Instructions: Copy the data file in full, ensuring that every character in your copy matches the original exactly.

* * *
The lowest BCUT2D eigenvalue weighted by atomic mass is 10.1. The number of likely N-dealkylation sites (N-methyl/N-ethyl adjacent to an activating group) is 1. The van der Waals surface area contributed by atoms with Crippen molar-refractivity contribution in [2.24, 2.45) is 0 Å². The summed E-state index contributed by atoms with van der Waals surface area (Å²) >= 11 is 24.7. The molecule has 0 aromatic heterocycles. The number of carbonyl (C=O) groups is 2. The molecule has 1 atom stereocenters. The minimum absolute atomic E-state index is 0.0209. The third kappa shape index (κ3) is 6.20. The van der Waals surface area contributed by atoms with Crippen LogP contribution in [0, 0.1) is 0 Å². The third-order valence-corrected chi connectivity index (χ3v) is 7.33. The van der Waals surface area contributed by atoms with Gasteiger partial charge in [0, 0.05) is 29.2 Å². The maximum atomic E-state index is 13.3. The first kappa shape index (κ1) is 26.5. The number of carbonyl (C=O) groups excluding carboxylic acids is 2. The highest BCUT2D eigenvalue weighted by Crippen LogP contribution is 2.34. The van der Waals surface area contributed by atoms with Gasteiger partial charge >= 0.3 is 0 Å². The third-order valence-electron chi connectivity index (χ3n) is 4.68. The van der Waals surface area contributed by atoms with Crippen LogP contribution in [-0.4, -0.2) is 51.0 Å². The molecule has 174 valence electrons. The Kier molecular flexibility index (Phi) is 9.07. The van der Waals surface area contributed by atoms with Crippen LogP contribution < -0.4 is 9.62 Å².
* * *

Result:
The lowest BCUT2D eigenvalue weighted by atomic mass is 10.1. The number of likely N-dealkylation sites (N-methyl/N-ethyl adjacent to an activating group) is 1. The van der Waals surface area contributed by atoms with Crippen molar-refractivity contribution in [2.24, 2.45) is 0 Å². The summed E-state index contributed by atoms with van der Waals surface area (Å²) >= 11 is 24.7. The molecule has 0 aromatic heterocycles. The number of carbonyl (C=O) groups is 2. The molecule has 1 atom stereocenters. The minimum absolute atomic E-state index is 0.0209. The third kappa shape index (κ3) is 6.20. The van der Waals surface area contributed by atoms with Crippen LogP contribution in [0, 0.1) is 0 Å². The third-order valence-corrected chi connectivity index (χ3v) is 7.33. The van der Waals surface area contributed by atoms with Gasteiger partial charge in [0, 0.05) is 29.2 Å². The maximum atomic E-state index is 13.3. The first kappa shape index (κ1) is 26.5. The number of carbonyl (C=O) groups excluding carboxylic acids is 2. The highest BCUT2D eigenvalue weighted by Crippen LogP contribution is 2.34. The van der Waals surface area contributed by atoms with Gasteiger partial charge >= 0.3 is 0 Å². The third-order valence-electron chi connectivity index (χ3n) is 4.68. The van der Waals surface area contributed by atoms with Crippen LogP contribution in [-0.4, -0.2) is 51.0 Å². The molecule has 174 valence electrons. The Kier molecular flexibility index (Phi) is 9.07. The van der Waals surface area contributed by atoms with Crippen LogP contribution < -0.4 is 9.62 Å².